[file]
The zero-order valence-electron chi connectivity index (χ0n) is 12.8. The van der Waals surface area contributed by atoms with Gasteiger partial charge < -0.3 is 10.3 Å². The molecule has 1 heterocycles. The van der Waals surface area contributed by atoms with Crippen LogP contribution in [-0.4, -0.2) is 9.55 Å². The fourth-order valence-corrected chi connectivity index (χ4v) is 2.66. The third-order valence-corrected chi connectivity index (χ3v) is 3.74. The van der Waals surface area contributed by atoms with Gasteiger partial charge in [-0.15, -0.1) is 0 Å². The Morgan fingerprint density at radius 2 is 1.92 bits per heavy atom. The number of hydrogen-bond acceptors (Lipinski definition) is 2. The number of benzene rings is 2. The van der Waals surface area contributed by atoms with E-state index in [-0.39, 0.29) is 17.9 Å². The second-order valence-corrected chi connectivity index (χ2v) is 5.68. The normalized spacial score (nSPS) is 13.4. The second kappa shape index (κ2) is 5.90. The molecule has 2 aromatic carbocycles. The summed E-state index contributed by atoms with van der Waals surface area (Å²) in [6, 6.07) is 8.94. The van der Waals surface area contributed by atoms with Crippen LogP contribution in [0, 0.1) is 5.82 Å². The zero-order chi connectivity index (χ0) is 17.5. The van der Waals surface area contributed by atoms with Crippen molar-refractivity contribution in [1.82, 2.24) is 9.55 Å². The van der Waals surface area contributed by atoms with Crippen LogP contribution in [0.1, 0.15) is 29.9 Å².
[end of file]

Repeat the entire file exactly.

The zero-order valence-electron chi connectivity index (χ0n) is 12.8. The van der Waals surface area contributed by atoms with Gasteiger partial charge < -0.3 is 10.3 Å². The molecule has 1 heterocycles. The van der Waals surface area contributed by atoms with Crippen LogP contribution in [-0.4, -0.2) is 9.55 Å². The fourth-order valence-corrected chi connectivity index (χ4v) is 2.66. The third-order valence-corrected chi connectivity index (χ3v) is 3.74. The van der Waals surface area contributed by atoms with Gasteiger partial charge in [-0.15, -0.1) is 0 Å². The Morgan fingerprint density at radius 2 is 1.92 bits per heavy atom. The number of hydrogen-bond acceptors (Lipinski definition) is 2. The number of benzene rings is 2. The van der Waals surface area contributed by atoms with E-state index in [-0.39, 0.29) is 17.9 Å². The second-order valence-corrected chi connectivity index (χ2v) is 5.68. The normalized spacial score (nSPS) is 13.4. The second kappa shape index (κ2) is 5.90. The molecule has 2 aromatic carbocycles. The summed E-state index contributed by atoms with van der Waals surface area (Å²) in [6, 6.07) is 8.94. The van der Waals surface area contributed by atoms with Crippen LogP contribution in [0, 0.1) is 5.82 Å². The zero-order chi connectivity index (χ0) is 17.5. The van der Waals surface area contributed by atoms with Crippen molar-refractivity contribution in [1.82, 2.24) is 9.55 Å². The van der Waals surface area contributed by atoms with Crippen LogP contribution in [0.1, 0.15) is 29.9 Å².